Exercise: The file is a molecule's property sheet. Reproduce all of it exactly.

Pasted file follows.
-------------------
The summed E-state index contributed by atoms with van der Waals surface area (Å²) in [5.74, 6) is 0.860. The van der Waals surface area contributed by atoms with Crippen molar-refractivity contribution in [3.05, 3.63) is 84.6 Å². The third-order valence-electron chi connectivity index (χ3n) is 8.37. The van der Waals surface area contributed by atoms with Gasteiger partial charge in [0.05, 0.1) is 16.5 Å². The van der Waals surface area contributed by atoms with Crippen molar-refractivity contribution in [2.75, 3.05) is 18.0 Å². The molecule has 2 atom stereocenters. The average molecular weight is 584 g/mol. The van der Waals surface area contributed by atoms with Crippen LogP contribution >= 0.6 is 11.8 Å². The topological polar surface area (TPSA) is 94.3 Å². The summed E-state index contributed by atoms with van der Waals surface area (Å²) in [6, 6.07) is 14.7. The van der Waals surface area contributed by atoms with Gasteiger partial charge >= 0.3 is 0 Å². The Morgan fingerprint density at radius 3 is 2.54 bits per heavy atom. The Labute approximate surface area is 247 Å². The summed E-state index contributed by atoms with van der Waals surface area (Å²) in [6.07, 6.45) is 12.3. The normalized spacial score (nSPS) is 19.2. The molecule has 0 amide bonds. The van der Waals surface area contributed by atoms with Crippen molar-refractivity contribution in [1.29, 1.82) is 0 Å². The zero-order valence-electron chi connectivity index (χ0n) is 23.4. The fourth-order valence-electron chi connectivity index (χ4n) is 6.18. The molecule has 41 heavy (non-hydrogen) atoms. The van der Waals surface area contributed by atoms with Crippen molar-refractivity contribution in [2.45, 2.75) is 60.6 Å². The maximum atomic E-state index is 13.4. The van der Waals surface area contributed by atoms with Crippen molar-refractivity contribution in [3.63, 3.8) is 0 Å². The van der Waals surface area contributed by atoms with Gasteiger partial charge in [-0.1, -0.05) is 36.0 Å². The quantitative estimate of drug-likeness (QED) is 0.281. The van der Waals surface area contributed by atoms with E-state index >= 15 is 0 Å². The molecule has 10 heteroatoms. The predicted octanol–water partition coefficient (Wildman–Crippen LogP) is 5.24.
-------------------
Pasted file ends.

The summed E-state index contributed by atoms with van der Waals surface area (Å²) in [5.74, 6) is 0.860. The van der Waals surface area contributed by atoms with Crippen molar-refractivity contribution in [3.05, 3.63) is 84.6 Å². The third-order valence-electron chi connectivity index (χ3n) is 8.37. The van der Waals surface area contributed by atoms with Gasteiger partial charge in [0.05, 0.1) is 16.5 Å². The van der Waals surface area contributed by atoms with Crippen molar-refractivity contribution in [2.75, 3.05) is 18.0 Å². The molecule has 2 atom stereocenters. The average molecular weight is 584 g/mol. The van der Waals surface area contributed by atoms with Crippen LogP contribution >= 0.6 is 11.8 Å². The topological polar surface area (TPSA) is 94.3 Å². The summed E-state index contributed by atoms with van der Waals surface area (Å²) in [6, 6.07) is 14.7. The van der Waals surface area contributed by atoms with Gasteiger partial charge >= 0.3 is 0 Å². The Morgan fingerprint density at radius 3 is 2.54 bits per heavy atom. The Labute approximate surface area is 247 Å². The summed E-state index contributed by atoms with van der Waals surface area (Å²) in [6.07, 6.45) is 12.3. The normalized spacial score (nSPS) is 19.2. The molecule has 0 amide bonds. The van der Waals surface area contributed by atoms with Crippen molar-refractivity contribution in [1.29, 1.82) is 0 Å². The zero-order valence-electron chi connectivity index (χ0n) is 23.4. The fourth-order valence-electron chi connectivity index (χ4n) is 6.18. The molecule has 41 heavy (non-hydrogen) atoms. The van der Waals surface area contributed by atoms with Crippen molar-refractivity contribution in [2.45, 2.75) is 60.6 Å². The maximum atomic E-state index is 13.4. The van der Waals surface area contributed by atoms with Crippen molar-refractivity contribution in [3.63, 3.8) is 0 Å². The van der Waals surface area contributed by atoms with Gasteiger partial charge in [-0.1, -0.05) is 36.0 Å². The quantitative estimate of drug-likeness (QED) is 0.281. The van der Waals surface area contributed by atoms with E-state index >= 15 is 0 Å². The molecule has 10 heteroatoms. The predicted octanol–water partition coefficient (Wildman–Crippen LogP) is 5.24.